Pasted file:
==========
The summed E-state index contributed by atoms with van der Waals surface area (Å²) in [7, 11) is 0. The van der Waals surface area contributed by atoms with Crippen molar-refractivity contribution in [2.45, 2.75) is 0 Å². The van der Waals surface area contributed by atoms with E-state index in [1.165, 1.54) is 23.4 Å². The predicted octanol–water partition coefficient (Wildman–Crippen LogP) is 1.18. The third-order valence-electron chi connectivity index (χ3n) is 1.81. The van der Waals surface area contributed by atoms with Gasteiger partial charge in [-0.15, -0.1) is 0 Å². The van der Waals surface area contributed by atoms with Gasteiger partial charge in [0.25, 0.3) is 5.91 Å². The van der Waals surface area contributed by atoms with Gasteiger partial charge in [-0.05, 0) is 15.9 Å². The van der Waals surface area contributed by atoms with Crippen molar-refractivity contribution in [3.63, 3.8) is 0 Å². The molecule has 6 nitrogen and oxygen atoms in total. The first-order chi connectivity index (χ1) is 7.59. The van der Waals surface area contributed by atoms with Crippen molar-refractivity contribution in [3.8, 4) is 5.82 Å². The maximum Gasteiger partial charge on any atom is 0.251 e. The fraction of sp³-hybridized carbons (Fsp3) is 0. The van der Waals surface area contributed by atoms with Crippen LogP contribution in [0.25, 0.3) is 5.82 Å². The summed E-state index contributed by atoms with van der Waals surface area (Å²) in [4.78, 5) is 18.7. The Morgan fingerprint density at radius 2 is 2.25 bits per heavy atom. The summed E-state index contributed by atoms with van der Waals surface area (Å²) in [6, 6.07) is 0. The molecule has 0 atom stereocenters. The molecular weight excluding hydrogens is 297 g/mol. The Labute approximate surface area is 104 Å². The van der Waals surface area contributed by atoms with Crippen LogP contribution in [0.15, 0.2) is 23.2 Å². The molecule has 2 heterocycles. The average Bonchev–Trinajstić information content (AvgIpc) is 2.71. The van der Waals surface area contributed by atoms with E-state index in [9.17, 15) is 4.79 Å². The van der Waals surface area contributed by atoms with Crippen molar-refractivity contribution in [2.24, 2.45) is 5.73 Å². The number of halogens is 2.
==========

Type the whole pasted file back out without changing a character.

The summed E-state index contributed by atoms with van der Waals surface area (Å²) in [7, 11) is 0. The van der Waals surface area contributed by atoms with Crippen molar-refractivity contribution in [2.45, 2.75) is 0 Å². The van der Waals surface area contributed by atoms with E-state index in [1.165, 1.54) is 23.4 Å². The predicted octanol–water partition coefficient (Wildman–Crippen LogP) is 1.18. The third-order valence-electron chi connectivity index (χ3n) is 1.81. The van der Waals surface area contributed by atoms with Gasteiger partial charge in [-0.15, -0.1) is 0 Å². The van der Waals surface area contributed by atoms with Gasteiger partial charge in [0.25, 0.3) is 5.91 Å². The van der Waals surface area contributed by atoms with Gasteiger partial charge in [-0.05, 0) is 15.9 Å². The van der Waals surface area contributed by atoms with Crippen molar-refractivity contribution in [3.63, 3.8) is 0 Å². The molecule has 6 nitrogen and oxygen atoms in total. The first-order chi connectivity index (χ1) is 7.59. The van der Waals surface area contributed by atoms with Crippen molar-refractivity contribution in [3.8, 4) is 5.82 Å². The maximum Gasteiger partial charge on any atom is 0.251 e. The fraction of sp³-hybridized carbons (Fsp3) is 0. The van der Waals surface area contributed by atoms with Crippen LogP contribution in [0.25, 0.3) is 5.82 Å². The summed E-state index contributed by atoms with van der Waals surface area (Å²) in [4.78, 5) is 18.7. The Morgan fingerprint density at radius 2 is 2.25 bits per heavy atom. The summed E-state index contributed by atoms with van der Waals surface area (Å²) in [6, 6.07) is 0. The molecule has 0 atom stereocenters. The molecular weight excluding hydrogens is 297 g/mol. The Labute approximate surface area is 104 Å². The van der Waals surface area contributed by atoms with Crippen LogP contribution in [0.15, 0.2) is 23.2 Å². The molecule has 2 heterocycles. The average Bonchev–Trinajstić information content (AvgIpc) is 2.71. The van der Waals surface area contributed by atoms with E-state index in [9.17, 15) is 4.79 Å². The van der Waals surface area contributed by atoms with Crippen molar-refractivity contribution in [2.24, 2.45) is 5.73 Å². The number of halogens is 2.